Coronavirus, Climate Change & Smart Shipping


Dr Martin Stopford |President Clarkson Research
20th April 2020


1 - The starting point for the scenarios

Shipping entered 2020 with a mixed outlook. The world fleet grew by 4% in 2019, but analysts expected the growth rate to halve to 2% in 2020, due to lower shipyard deliveries (about 70 million dwt) and higher scrapping. But this fall in shipyard output looked likely to be matched by deteriorating demand.

World industry fell to 0.1% growth in the year to October 2019, well below the trend rate of around 3.6% pa so it was doubtful if demand would be strong enough to match the growth of supply. Meanwhile shipping was preoccupied with emission regulations, climate change and the ongoing digital revolution. But by the end of March the coronavirus pandemic had made a deep recession unavoidable, raising the questions “how long and how deep?”

2 - Analysis of the Severity of Shipping Cycles 1885-2020

As we move through the coronavirus pandemic, for the shipping industry, the outcome will probably be some sort of recession, due to lower global industrial growth at a time when the business cycle was already moving towards a trough. The question is what sort of recession and how severe could it be? Market models can provide some sort of guidance, but it is also useful to start with look at the severity of previous shipping recessions to see if there is any pattern that help think through the implications of the Pandemic.


A good indicator of the severity of a recession is the fall in ship values. They dominate the balance sheet of ship owners and provide lenders with security in the event of a default. From this perspective a recession is severe if it results in a deep slump in ship prices over several years and mild if prices fall moderately for a short period, maybe a year or 18 months.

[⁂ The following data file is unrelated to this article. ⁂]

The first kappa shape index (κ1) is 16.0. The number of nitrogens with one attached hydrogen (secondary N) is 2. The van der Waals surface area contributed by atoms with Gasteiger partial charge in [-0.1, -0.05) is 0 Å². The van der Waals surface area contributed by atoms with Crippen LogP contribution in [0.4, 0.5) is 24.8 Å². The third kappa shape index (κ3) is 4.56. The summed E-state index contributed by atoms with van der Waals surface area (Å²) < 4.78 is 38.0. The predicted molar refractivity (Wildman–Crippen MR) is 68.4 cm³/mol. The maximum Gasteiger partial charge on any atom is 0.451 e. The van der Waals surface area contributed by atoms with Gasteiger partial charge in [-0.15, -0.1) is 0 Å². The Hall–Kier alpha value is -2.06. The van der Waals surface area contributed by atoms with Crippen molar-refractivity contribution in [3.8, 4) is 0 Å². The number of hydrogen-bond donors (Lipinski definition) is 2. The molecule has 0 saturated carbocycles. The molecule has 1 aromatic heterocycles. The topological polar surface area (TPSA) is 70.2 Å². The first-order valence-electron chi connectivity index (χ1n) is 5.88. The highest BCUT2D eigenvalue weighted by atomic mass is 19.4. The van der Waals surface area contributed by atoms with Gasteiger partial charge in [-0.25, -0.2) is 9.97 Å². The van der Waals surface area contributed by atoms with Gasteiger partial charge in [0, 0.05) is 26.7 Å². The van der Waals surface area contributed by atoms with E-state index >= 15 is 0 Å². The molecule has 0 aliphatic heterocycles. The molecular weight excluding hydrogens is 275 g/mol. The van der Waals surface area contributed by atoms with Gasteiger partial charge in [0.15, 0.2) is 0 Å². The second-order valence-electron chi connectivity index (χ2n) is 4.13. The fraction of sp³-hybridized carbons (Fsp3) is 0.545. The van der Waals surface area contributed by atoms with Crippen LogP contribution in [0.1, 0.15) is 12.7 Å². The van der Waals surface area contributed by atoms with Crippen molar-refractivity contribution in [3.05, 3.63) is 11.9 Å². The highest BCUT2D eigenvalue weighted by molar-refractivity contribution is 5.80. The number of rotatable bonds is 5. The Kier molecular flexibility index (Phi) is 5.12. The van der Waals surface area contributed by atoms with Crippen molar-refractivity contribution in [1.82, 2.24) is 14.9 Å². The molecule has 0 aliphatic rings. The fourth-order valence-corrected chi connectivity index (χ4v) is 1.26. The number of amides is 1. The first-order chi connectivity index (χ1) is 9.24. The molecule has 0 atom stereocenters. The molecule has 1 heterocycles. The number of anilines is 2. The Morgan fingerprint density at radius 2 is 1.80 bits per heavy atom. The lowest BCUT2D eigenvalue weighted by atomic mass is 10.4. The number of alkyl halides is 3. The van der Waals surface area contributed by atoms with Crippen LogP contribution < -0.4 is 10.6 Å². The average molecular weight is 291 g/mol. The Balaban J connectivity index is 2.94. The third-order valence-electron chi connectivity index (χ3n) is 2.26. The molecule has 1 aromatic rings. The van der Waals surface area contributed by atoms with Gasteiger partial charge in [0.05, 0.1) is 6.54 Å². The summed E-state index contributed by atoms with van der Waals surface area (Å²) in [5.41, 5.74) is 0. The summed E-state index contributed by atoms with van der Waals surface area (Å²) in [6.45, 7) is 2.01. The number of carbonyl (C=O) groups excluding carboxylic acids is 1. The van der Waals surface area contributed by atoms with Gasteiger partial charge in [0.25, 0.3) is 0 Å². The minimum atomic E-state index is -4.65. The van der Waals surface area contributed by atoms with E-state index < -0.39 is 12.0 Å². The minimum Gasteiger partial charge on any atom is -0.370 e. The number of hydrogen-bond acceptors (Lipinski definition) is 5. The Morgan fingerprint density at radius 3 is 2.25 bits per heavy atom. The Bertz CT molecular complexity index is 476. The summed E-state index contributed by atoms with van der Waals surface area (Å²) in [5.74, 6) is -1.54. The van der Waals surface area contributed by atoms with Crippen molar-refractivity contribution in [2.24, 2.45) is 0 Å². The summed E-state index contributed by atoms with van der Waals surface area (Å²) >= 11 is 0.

The characteristics of the six most serious troughs of the new price of a handy dry cargo ship between 1885 and 2020 is shown in Table 1. Over this period the ship size increased from 3,500 deadweight to 38,000 deadweight, so the analysis of cycles in new ship prices is carried out in $/dwt (converted from UK pounds to US dollars in the early periods). In each year from 1888 to 2017, the percentage difference between the actual $/dwt and the seven-year moving average of the $/dwt was calculated, price computed. If the percentage was negative the market was regarded as being in a trough in that year.



From this year by year trough data, the severity of each trough (Table 1, col 8) was calculated by summing the percentages in those consecutive years in which the $/dwt price was below the seven-year trend price. The longer the trough lasted and the deeper it fell below the trend, the greater is the “severity” percentage shown in Table 1 column 8, which ranks the 17 troughs by "severity".

The most severe recession started in 1930 and ended in 1936. There was a shipbuilding boom 1926-1929 during which UK output increased 238%, then trade collapsed in 1931 and freight rates followed1. With no orders for new ships, most shipyards closed their gates2 and the price of a new tramp fell from $37/dwt in 1929 to $2/dwt in 1933. Second hand ships were selling for even lower prices, so this was an extreme recession, with little fiscal intervention. which hopefully with today s fiscal intervention will not be repeated3. The severity index was -316%, an extreme score .

In second most severe was the 1920-1926 slump. This followed the 1917-1920 shipbuilding boom, set off by the very heavy losses of merchant ships during the N Atlantic war in 1917. Between 1916 and 1920 UK launches increased by 300%. But a deep economic depression in 1920-21 triggered this recession which lasted 6 years with a severity index of -107%.

In third place was the 1980s recession, which lasted five years from 1983 to 1987, with an index value of -71%. This time shipyard capacity was quite low and problem was mainly on the demand side. The 2nd Oil Crisis in 1979, started a recession which reduced sea trade by 17% between 1979 and 1983. Counter cyclical ordering prolonged the recession.